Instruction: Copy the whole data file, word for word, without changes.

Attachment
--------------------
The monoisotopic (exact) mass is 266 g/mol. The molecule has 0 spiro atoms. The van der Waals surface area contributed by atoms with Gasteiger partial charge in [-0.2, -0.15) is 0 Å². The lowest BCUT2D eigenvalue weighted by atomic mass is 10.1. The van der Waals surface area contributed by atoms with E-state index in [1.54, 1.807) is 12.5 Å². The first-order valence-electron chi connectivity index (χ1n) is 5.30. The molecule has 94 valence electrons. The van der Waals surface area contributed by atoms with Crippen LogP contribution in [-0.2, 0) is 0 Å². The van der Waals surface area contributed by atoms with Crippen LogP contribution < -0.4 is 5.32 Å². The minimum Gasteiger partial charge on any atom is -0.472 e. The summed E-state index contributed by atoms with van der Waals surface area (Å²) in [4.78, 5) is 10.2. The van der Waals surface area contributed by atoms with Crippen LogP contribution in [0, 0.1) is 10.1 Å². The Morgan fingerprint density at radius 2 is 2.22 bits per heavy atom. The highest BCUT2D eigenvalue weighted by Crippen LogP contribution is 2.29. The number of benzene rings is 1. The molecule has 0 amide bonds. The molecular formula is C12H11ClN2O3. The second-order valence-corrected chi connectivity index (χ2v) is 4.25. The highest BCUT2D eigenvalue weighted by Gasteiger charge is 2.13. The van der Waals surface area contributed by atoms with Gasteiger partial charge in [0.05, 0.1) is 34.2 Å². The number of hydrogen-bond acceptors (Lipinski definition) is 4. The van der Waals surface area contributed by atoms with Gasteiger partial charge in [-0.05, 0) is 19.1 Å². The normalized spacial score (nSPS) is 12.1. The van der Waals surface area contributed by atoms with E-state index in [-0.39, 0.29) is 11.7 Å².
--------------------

The monoisotopic (exact) mass is 266 g/mol. The molecule has 0 spiro atoms. The van der Waals surface area contributed by atoms with Gasteiger partial charge in [-0.2, -0.15) is 0 Å². The lowest BCUT2D eigenvalue weighted by atomic mass is 10.1. The van der Waals surface area contributed by atoms with E-state index in [1.54, 1.807) is 12.5 Å². The first-order valence-electron chi connectivity index (χ1n) is 5.30. The molecule has 94 valence electrons. The van der Waals surface area contributed by atoms with Crippen LogP contribution in [-0.2, 0) is 0 Å². The van der Waals surface area contributed by atoms with Crippen LogP contribution < -0.4 is 5.32 Å². The minimum Gasteiger partial charge on any atom is -0.472 e. The summed E-state index contributed by atoms with van der Waals surface area (Å²) in [4.78, 5) is 10.2. The van der Waals surface area contributed by atoms with Crippen LogP contribution in [0, 0.1) is 10.1 Å². The Morgan fingerprint density at radius 2 is 2.22 bits per heavy atom. The highest BCUT2D eigenvalue weighted by Crippen LogP contribution is 2.29. The number of benzene rings is 1. The molecule has 0 amide bonds. The molecular formula is C12H11ClN2O3. The second-order valence-corrected chi connectivity index (χ2v) is 4.25. The highest BCUT2D eigenvalue weighted by Gasteiger charge is 2.13. The van der Waals surface area contributed by atoms with Gasteiger partial charge in [0.05, 0.1) is 34.2 Å². The number of hydrogen-bond acceptors (Lipinski definition) is 4. The van der Waals surface area contributed by atoms with Gasteiger partial charge in [-0.05, 0) is 19.1 Å². The normalized spacial score (nSPS) is 12.1. The van der Waals surface area contributed by atoms with E-state index in [-0.39, 0.29) is 11.7 Å².